I send in my photo files online and pick the prints up at Costco and check them there. They have been willing to reprint for free in the past to fix color problems. But their old employee retired and the new ones are not as expert. They have seldom or never made such color adjustments and are not expert. I worked with one of them for almost an hour, making six bad prints altogether. The screen they view is not calibrated with the printer it talks to, so all adjustments are just blind guesses. It’s driving me crazy. I just want to make sure that my output is not flawed by what I’m seeing on my screen before I pursue corrections on the print end.

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(Marc Z) #8

But on my iPhone the same photo has the identical color balance to what I see on my iMac, which makes me suspect my color calibration is not really off.

Looks beautiful on my retina iPhone. Most mass-production printers like Costco do not hire color experts by any means. I’m sure the problem is on their end.

As for fixing it, the simplest test is to try some other printers. Either a different Costco, a Walmart, print shop, online place — anyone else. I’ve found there’s a wide variety even among the same chains.

My experience is that trying to get one shop to “fix” their equipment for you is a battle you’ll never win.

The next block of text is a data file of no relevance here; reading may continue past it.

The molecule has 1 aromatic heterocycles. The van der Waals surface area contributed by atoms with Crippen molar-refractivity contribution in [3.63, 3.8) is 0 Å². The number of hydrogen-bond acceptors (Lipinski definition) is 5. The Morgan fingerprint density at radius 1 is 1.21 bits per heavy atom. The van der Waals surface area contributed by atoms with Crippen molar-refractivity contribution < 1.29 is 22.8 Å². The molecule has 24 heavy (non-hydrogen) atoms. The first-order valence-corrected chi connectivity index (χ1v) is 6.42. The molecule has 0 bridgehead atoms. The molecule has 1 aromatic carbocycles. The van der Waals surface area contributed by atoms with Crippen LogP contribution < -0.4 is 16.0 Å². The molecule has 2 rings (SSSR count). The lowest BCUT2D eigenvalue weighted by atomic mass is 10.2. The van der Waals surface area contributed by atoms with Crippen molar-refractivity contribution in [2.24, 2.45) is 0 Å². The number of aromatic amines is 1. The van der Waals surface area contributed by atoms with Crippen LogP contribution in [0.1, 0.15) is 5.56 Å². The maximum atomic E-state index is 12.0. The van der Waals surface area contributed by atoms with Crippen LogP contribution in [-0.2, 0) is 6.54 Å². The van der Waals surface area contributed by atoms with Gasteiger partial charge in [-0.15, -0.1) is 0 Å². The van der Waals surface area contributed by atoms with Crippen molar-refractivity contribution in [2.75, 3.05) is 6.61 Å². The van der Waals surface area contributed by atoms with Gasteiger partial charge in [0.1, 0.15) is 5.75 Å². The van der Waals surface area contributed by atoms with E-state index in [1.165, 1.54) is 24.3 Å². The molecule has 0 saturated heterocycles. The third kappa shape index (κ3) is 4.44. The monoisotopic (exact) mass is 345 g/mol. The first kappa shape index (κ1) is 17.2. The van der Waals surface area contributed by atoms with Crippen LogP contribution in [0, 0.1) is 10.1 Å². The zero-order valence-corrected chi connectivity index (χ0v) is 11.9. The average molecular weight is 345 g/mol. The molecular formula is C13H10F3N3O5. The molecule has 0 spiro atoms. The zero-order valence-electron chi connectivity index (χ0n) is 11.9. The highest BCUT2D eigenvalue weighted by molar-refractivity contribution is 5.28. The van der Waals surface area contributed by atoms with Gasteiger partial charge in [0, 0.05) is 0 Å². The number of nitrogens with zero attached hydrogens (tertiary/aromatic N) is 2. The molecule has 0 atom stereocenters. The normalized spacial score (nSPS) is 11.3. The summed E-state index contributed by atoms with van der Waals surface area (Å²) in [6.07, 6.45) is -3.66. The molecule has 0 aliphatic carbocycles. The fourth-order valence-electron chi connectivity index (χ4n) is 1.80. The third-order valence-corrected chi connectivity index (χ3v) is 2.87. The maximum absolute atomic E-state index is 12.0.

You could ask when their equipment is calibrated/maintained and try right after that happens, as it might be better right after maintenance has been conducted, but that’s a lot of effort, too.

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(Seth Anderson) #9

Yes, looks nicely verdant on my Retina screen too, I would suggest that Costco is the problem not you, especially if you haven’t changed anything on your end since the last time you printed. Are you using Photoshop? And if so, are you embedding a color profile into the file?

Edited to add: this sounds like a long-standing problem with Costco- having the right technician seems like it is essential
https://www.dpreview.com/forums/thread/1508116

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(gastropod) #10

On Sun, Apr 7, 2019, at 8:51 AM, PaulBrians wrote about poor Costco print calibration,

Along with the others, do try a different print service, preferably not a chain store. That lovely PNW forest floor deserves much better than that!

Consumer Reports has an article rating a few services:

https://www.consumerreports.org/digital-cameras-photography/choose-the-best-photo-printing-services/

I’d probably try AdoramaPix, since they’re usually my first choice photo gear vendor.

https://www.adoramapix.com/photo-prints/

As an extreme calibration example, Bill Atkinson wanted to print a photo book (“Within the Stone”), and did back flips working with a commercial printer to get a calibration that worked the way he wanted. The results are amazing–true deep blacks and a huge gamut.

http://www.billatkinson.com/Pages/SpecialOffers.html

‘Within the Stone’: The Backstory:

https://theonlinephotographer.typepad.com/the_online_photographer/2007/06/within_the_ston.html

(Be sure to read at least the featured comments too; more of the story appears.)

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#11

xdev
Marc Z

    April 7

But on my iPhone the same photo has the identical color balance to what I see on my iMac, which makes me suspect my color calibration is not really off.